• These forms not only encourage but authorize a practice that we know is dangerous, teens driving with passengers.

           

permission slipWhy do schools use these forms?  To save money on transportation and gas, no doubt.  Why do parents agree?  Well, the forms come from the school, so someone must have decided that students driving other students is safe, right?

           

Or perhaps, as I suspect, these are the same forms that have been in use for decades, and no one has thought to change them to reflect better the dangers of teen driving in general and of passengers and after school hours in particular.

           

In fairness, there is one part of the driving authorized by these forms that actually carries a lower risk:  Elsewhere on this blog, I have discussed the difference between “purposeful” and “recreational” driving.  When a teen driver has a destination, a route, a timetable, and a consequence for not arriving safely and on schedule, crash risks are lower.  Most of the types of driving authorized by these forms are, I suppose, purposeful.  But this is the only counterweight to an otherwise dangerous practice of schools asking parents and guardians for blanket permission for teens to drive with other teens as passengers.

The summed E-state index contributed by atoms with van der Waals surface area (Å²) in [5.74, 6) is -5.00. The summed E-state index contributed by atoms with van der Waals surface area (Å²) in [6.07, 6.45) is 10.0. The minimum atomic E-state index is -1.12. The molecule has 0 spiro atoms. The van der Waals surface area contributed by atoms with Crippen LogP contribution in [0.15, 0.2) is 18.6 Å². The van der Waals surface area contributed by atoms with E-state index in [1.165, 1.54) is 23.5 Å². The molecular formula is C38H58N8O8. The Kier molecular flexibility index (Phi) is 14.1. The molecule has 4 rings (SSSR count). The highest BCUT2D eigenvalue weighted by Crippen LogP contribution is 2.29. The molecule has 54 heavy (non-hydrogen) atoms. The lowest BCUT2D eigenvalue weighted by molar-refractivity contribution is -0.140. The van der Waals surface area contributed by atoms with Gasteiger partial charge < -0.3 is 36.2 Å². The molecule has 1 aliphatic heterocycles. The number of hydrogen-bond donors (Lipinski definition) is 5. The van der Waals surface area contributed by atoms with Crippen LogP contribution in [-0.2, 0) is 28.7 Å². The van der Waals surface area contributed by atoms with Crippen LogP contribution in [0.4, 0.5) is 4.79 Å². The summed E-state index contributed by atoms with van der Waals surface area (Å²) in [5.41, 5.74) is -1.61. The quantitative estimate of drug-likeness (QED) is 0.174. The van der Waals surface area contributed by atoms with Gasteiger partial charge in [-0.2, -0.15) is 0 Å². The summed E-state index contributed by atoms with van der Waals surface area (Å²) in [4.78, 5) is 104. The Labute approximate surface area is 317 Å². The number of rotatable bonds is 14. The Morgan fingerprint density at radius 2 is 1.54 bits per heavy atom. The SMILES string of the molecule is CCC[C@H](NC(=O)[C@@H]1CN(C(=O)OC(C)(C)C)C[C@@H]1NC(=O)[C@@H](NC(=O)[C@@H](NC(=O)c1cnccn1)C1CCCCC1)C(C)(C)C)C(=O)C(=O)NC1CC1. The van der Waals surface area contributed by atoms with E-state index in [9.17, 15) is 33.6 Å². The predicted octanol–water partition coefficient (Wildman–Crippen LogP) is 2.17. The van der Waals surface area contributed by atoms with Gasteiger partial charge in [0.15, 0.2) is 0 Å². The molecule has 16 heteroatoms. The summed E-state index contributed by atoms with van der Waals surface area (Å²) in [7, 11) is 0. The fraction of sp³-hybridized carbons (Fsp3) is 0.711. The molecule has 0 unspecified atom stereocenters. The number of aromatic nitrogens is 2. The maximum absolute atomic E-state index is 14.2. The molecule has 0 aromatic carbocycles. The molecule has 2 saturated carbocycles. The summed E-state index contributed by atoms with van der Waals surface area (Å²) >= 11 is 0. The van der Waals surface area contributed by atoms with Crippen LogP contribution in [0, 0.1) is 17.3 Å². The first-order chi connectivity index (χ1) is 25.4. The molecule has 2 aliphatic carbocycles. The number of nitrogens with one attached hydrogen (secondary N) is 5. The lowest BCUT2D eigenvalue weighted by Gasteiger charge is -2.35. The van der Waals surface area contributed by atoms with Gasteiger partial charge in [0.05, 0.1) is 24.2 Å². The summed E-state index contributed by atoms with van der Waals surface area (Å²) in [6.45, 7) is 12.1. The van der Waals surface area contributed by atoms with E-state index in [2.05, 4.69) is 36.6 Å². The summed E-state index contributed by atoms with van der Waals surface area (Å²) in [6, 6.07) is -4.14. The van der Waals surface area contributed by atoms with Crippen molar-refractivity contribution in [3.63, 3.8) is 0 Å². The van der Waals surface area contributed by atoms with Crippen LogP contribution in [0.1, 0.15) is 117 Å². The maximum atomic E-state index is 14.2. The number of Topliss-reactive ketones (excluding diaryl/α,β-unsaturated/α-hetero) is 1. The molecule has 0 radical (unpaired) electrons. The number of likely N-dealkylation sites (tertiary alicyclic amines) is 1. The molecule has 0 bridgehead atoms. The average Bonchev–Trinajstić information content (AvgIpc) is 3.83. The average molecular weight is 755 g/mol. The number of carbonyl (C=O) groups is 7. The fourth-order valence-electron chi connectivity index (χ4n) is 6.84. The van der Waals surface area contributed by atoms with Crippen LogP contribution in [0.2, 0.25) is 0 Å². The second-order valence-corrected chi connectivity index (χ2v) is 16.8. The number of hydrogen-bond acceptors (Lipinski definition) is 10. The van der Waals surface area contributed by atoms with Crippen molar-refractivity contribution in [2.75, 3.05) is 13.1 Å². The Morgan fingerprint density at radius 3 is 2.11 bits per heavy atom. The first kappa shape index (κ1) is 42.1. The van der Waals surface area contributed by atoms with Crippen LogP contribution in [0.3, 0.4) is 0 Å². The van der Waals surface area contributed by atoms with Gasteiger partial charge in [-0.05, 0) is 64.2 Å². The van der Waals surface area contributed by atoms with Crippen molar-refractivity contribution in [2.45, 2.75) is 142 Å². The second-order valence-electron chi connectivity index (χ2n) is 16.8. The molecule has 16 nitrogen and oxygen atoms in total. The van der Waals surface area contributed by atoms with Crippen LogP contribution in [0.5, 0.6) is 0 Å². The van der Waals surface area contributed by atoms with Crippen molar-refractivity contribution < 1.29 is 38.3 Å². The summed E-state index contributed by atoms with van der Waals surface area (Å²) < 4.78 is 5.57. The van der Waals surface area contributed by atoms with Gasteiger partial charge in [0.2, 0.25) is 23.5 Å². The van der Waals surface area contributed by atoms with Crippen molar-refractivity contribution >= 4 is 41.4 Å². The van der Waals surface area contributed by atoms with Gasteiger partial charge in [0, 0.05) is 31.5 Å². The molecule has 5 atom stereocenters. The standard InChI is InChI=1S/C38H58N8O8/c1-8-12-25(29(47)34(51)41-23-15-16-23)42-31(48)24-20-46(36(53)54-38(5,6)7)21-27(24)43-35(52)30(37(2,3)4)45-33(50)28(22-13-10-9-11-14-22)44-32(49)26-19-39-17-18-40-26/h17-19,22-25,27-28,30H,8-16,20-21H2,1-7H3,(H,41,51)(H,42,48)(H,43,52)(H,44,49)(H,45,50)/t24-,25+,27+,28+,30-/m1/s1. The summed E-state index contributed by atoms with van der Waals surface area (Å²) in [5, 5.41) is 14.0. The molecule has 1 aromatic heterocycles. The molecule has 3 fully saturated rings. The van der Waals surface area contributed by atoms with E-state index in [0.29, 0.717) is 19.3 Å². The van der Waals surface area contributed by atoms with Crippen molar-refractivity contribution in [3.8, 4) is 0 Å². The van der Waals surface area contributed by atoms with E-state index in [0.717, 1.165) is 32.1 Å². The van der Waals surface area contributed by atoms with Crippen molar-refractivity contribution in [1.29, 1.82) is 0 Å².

What should schools and parents do?

 

  1. Not allow high school students to drive other students to school events, period.  If transportation is needed, buses should be used or parents / guardians should be the drivers.